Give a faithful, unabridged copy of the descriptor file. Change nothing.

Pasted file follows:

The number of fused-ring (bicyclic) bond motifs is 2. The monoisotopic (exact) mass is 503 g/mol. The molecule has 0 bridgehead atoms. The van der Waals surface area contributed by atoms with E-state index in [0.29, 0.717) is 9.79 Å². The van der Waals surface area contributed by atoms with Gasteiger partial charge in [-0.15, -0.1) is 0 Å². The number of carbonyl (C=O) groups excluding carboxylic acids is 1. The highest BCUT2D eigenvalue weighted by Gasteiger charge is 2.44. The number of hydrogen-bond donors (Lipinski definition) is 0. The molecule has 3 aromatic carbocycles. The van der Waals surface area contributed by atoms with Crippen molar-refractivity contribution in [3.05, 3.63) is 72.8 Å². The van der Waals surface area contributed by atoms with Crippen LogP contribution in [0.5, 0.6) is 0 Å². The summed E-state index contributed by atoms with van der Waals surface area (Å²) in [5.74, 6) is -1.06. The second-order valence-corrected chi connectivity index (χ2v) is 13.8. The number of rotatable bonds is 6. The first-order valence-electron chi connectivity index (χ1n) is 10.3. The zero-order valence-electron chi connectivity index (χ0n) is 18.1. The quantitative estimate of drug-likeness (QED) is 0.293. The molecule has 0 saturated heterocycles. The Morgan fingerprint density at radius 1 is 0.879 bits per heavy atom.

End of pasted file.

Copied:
The number of fused-ring (bicyclic) bond motifs is 2. The monoisotopic (exact) mass is 503 g/mol. The molecule has 0 bridgehead atoms. The van der Waals surface area contributed by atoms with E-state index in [0.29, 0.717) is 9.79 Å². The van der Waals surface area contributed by atoms with Gasteiger partial charge in [-0.15, -0.1) is 0 Å². The number of carbonyl (C=O) groups excluding carboxylic acids is 1. The highest BCUT2D eigenvalue weighted by Gasteiger charge is 2.44. The number of hydrogen-bond donors (Lipinski definition) is 0. The molecule has 3 aromatic carbocycles. The van der Waals surface area contributed by atoms with Crippen molar-refractivity contribution in [3.05, 3.63) is 72.8 Å². The van der Waals surface area contributed by atoms with Crippen LogP contribution in [0.5, 0.6) is 0 Å². The summed E-state index contributed by atoms with van der Waals surface area (Å²) in [5.74, 6) is -1.06. The second-order valence-corrected chi connectivity index (χ2v) is 13.8. The number of rotatable bonds is 6. The first-order valence-electron chi connectivity index (χ1n) is 10.3. The zero-order valence-electron chi connectivity index (χ0n) is 18.1. The quantitative estimate of drug-likeness (QED) is 0.293. The molecule has 0 saturated heterocycles. The Morgan fingerprint density at radius 1 is 0.879 bits per heavy atom.